Collaboration Under SOA: The Human Aspects

8.1.2 Research on the Impact of SOA in the Enterprise

During the business transformation toward a service-oriented enterprise, there are not just technical issues to consider, but also the impact it has on a company's operation and all involved people, as well as the way the enterprise operates on the global market and deals with their customers. The observations made are being published in scientific journals (for example, see the papers in the section "Business Aspects of Service-Oriented Thinking" in the IBM Systems Journal issue 44-4, http://www.research.ibm.com/journal/sj44-4.html). Furthermore, there are researchers working on related issues, finding new ways to govern "loosely coupled" enterprises and defining guides to smoothly and surely reach the set goals. In this context, we like to refer to Peter Weill and his team at Sloan School of Management at MIT, Cambridge, Massachusetts, and other researchers who recently published books and articles on this issue (see the reference list).

The academic disciplines involved do not limit themselves to a computer sciences or business focus, but extend to psychology, political sciences, and sociology, as these get fueled by ideas through the evolving Internet and its influence on nearly every society around the globe. The scientific results from studying groups of co-workers, individual behaviors within teams, and individual temperaments support the idea that a service-oriented organization is ideal.

There are several publications based on long-term observations that can be applied to how people cooperate within a service-oriented enterprise so that the goals of agility are reached. We also found several research results that can be best applied at a company based on SOA principles, as we have described in this book.

There is Meredith Belbin's research published in Management Teams. Belbin's work shows that teams perform best when there is a certain mixture of dedicated team roles. In numerous experiments, he proved that so-called A-teams won't deliver the best results, because in a team made up by alpha personalities (those who always score the highest as individuals and get the A marks in school), too much time and effort is lost to ranking fights rather than concentrating on the subject. In his books and publications, Belbin shows what constellation of team player types leads to the best results. In a service-oriented enterprise, the knowledge of those types can be stored as attributes in the enterprise repository. This lets a project manager staff the team not just with people who are educated in the requested areas and bring appropriate experiences with certain situations, but also helps to get the right combination of team players for a winning team.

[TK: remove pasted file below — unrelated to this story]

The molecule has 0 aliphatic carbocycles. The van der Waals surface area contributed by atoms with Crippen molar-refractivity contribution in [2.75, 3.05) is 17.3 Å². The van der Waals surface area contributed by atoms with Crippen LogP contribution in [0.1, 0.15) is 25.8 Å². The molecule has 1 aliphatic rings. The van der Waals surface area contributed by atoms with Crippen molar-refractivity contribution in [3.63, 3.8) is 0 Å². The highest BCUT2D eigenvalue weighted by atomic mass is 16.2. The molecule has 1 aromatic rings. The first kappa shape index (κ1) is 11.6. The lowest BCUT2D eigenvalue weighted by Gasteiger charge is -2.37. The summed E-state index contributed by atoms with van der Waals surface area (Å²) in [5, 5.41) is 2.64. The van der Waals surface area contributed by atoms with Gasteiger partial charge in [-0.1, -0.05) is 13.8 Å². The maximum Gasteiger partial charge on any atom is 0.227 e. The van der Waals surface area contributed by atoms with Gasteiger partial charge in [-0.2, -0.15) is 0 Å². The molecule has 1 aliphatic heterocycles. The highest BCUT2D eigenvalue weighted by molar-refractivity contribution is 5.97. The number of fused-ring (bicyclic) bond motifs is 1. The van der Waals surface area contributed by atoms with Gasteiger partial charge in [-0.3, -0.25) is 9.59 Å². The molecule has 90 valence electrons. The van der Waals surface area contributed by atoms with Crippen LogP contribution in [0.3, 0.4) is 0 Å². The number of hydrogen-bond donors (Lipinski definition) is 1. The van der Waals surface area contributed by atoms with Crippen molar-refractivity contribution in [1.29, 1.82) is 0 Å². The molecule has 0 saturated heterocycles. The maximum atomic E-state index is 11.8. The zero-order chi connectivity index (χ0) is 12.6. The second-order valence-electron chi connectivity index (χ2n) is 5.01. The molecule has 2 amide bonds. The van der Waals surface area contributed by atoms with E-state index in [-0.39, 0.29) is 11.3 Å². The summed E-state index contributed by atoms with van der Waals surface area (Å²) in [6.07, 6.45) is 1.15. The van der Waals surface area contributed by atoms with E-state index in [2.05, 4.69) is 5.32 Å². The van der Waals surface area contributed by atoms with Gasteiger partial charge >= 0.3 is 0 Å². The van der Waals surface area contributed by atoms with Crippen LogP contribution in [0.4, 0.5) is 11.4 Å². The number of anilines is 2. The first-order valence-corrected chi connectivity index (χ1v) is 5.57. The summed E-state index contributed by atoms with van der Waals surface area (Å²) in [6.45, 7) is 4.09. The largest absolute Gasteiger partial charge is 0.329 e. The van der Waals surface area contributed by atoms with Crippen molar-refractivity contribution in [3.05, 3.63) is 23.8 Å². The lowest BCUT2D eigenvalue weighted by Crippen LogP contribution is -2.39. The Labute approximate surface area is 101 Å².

Belbin offers a test for the team role types on his website.

In this context, it is worth mentioning the studies executed by Gallup over many decades. They are published in the book by Marcus Buckingham and Donald Clifton, Now, Discover Your Strengths. Based on millions of individual data and supported by real-life results from applying the knowledge about one's individual strengths to the personal records, the authors show that many people hide their talents instead of letting their strengths play for the team's and the company's benefit. Publishing these could also help staff teams to deliver services because each individual can get insight and knowledge about strengths and how one can best contribute to the team's success.